5 November 2012
The move will allow the airline to offer more flight transfer, or ‘Fly-Thru’, services to more destinations, says its CEO
AirAsia X, the long-haul low-fare airline affiliate of AirAsia Bhd, believes that moving to klia2, the country’s new low-cost carrier terminal (LCCT), will provide it with a tremendous opportunity to grow bigger and stronger.
The move will allow the airline to offer more flight transfer, or “Fly-Thru”, services to more destinations, said its chief executive officer Azran Osman Rani at AirAsia X’s fifth anniversary celebration, on Friday.
Currently, the service enables passengers to connect AirAsia Malaysia and AirAsia X flights at the LCCT using only a single booking itinerary and travelling on a single ticket.
Azran said last year, about 45 per cent of AirAsia X’s passengers used the Fly-Thru services. Of those, 36 per cent were connected from AirAsia to AirAsia X flights and the balance from AirAsia X to AirAsia X flights.
The service is available for all AirAsia X flights departing from China, Taiwan, Australia, South Korea and Japan when connecting via LCCT to four domestic Malaysian destinations, namely Penang, Langkawi, Kota Kinabalu and Kuching.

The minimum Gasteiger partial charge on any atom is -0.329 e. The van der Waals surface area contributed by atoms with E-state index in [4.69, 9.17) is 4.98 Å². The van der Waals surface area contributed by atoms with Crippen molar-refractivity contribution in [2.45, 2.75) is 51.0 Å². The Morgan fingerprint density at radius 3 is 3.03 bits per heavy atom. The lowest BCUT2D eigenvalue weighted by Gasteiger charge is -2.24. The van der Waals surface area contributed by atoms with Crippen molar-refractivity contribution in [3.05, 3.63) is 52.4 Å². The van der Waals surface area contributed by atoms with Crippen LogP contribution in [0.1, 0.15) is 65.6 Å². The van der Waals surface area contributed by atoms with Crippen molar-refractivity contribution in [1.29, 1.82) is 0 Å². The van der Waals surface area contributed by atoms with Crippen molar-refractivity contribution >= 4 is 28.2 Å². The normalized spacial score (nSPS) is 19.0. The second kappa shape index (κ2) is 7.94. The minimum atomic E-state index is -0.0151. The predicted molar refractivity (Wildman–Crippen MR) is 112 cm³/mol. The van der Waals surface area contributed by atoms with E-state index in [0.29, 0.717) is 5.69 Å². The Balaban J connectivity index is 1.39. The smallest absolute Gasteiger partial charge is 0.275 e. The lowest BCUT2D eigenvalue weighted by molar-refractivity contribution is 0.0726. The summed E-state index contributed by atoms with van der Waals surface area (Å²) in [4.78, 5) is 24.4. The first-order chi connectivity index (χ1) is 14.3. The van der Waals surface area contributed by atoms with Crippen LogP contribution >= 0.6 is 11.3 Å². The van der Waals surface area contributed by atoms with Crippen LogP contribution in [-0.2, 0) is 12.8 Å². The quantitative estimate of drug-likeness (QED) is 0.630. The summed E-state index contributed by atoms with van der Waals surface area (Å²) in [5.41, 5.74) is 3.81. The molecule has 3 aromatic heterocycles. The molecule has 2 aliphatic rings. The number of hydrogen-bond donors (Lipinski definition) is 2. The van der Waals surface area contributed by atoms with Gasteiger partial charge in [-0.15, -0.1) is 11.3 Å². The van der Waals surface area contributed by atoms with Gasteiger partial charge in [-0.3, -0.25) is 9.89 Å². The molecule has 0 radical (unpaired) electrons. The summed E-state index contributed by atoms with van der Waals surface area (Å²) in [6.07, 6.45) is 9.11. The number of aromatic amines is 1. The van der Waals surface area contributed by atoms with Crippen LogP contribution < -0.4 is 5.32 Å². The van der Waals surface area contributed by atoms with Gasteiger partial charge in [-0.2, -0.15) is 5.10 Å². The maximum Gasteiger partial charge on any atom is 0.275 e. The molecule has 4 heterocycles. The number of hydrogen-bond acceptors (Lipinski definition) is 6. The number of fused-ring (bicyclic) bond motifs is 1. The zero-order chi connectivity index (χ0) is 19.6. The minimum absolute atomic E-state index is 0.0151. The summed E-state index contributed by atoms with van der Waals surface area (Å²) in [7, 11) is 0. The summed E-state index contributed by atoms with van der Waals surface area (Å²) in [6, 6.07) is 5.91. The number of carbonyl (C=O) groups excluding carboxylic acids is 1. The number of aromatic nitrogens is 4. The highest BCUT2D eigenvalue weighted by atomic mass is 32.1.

“This is something that we have pioneered. Before us, no other low-cost carriers tried to do this,” he said.
Azran believed that AirAsia X’s cost structure in terms of airport fees will remain the same following its move to klia2. The new terminal is expected to be ready by end of April next year and start operating in May.
“Certainly, the contractual agreement is until 2014. There isn’t a revision as I understand it. After that, maybe it’ll be a sort of cost inflation-type adjustment,” he said.
Meanwhile, AirAsia X is not shaken by the entrance of new rival Malindo Airways, which is Malaysia’s second low-cost airline.
Azran said besides having the first-mover advantage, AirAsia has a powerful short-haul feeder network and a long-haul arm network.
“Any other airline that does not have the depth and long-haul model as well as international hubs must surely find it extremely difficult to even catch up. One thing that is very clear in the low-cost industry all over the world is that first-mover counts,” he said.
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